Working On Your Craft

Photography by Jess Jackson

Photography by Jess Jackson

When it comes to work, being great at your craft is SO IMPORTANT! It is what separates you from the rest of the population that may be going for the same job as you. It is what adds value to the work that you do and it is what helps inspire others to become good at their own craft. After releasing a rock/pop EP in 2010, I fell in love with the Piano and realised that I wanted to become a full-time working musician. The only problem was that I was good at what I did, but I wasn't great, especially for the kind of music that I wanted to play.

Here are a list of things that I keep tabs on when working on my craft.

  1. The Fundamentals: There's nothing worse then not being able to play the music because of a lack of fundamental facility or theory. There's nothing worse then not being able to teach a concept to a masterclass because I lack the communication skills necessary to get the learning across. Our gaps in knowledge often become painfully obvious at the worst possible time ie at a Jam session or in front of a class. Lacking fundamental knowledge is just a big no!

  2. The aspects that you love about your craft: These are the things that help you to stand out from the rest. You've got well rounded knowledge but being a specialist in an area can add tremendous value to a situation. It may be a style of playing or a method of teaching that works for you. These things help you to stand out from the crowd.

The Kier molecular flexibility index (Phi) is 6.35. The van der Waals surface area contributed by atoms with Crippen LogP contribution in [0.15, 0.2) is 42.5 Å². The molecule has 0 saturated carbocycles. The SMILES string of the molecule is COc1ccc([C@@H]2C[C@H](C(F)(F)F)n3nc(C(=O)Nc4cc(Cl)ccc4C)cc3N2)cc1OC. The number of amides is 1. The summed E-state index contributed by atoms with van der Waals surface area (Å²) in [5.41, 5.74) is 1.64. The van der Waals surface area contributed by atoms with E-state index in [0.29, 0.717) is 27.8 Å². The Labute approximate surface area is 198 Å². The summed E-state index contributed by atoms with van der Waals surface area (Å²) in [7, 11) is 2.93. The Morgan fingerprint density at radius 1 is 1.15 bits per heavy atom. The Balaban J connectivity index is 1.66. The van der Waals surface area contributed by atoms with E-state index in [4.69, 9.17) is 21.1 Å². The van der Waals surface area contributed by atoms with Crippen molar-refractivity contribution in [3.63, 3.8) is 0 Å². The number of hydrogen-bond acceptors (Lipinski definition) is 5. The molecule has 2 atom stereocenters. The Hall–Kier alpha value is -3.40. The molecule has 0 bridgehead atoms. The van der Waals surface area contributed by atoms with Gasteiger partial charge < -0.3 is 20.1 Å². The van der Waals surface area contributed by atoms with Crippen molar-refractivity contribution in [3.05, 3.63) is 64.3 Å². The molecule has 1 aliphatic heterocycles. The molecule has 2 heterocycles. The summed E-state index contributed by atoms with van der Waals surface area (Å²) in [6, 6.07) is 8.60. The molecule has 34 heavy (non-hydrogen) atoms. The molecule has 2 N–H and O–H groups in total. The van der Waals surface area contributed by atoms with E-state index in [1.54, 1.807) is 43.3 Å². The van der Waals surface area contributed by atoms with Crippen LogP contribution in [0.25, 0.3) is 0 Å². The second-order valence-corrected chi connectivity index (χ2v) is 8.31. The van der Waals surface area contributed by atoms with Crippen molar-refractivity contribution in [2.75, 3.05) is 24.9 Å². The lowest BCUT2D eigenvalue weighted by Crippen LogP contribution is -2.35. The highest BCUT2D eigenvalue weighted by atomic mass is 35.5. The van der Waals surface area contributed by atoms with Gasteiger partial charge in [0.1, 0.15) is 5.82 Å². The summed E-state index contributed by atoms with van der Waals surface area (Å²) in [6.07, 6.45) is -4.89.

3. Your attitude: Apart from the practical aspects of your craft, your attitude plays a HUGE role. When things aren't looking so good and there's not much to salvage of a situation, remaining composed can be the best thing you can do. Often times I've worked with difficult people which have left me wanting to run for the door or to fly off the handle at them. Once you've lost it, you've shown to everyone that you're a potential bomb waiting to explode with some people. If you simply can't work with some people, remove yourself from the situation so that it never gets to that point. You'll keep your dignity and happiness. Attitude is key!

These are just a few points that can hopefully steer you in the right direction today as you work on becoming better at your own craft. Let me know what you think is important to know when working on your craft.

P.S. Some content that I create doesn't have any commercial outlet and I'll try and share more of that here.

Here's a transcription of d'Angelo's "Really Love" String Introduction. I'm using the Korg Kronos string sample library and have layered ensemble strings with a nice solo string patch which definitely works nicely in a live situation.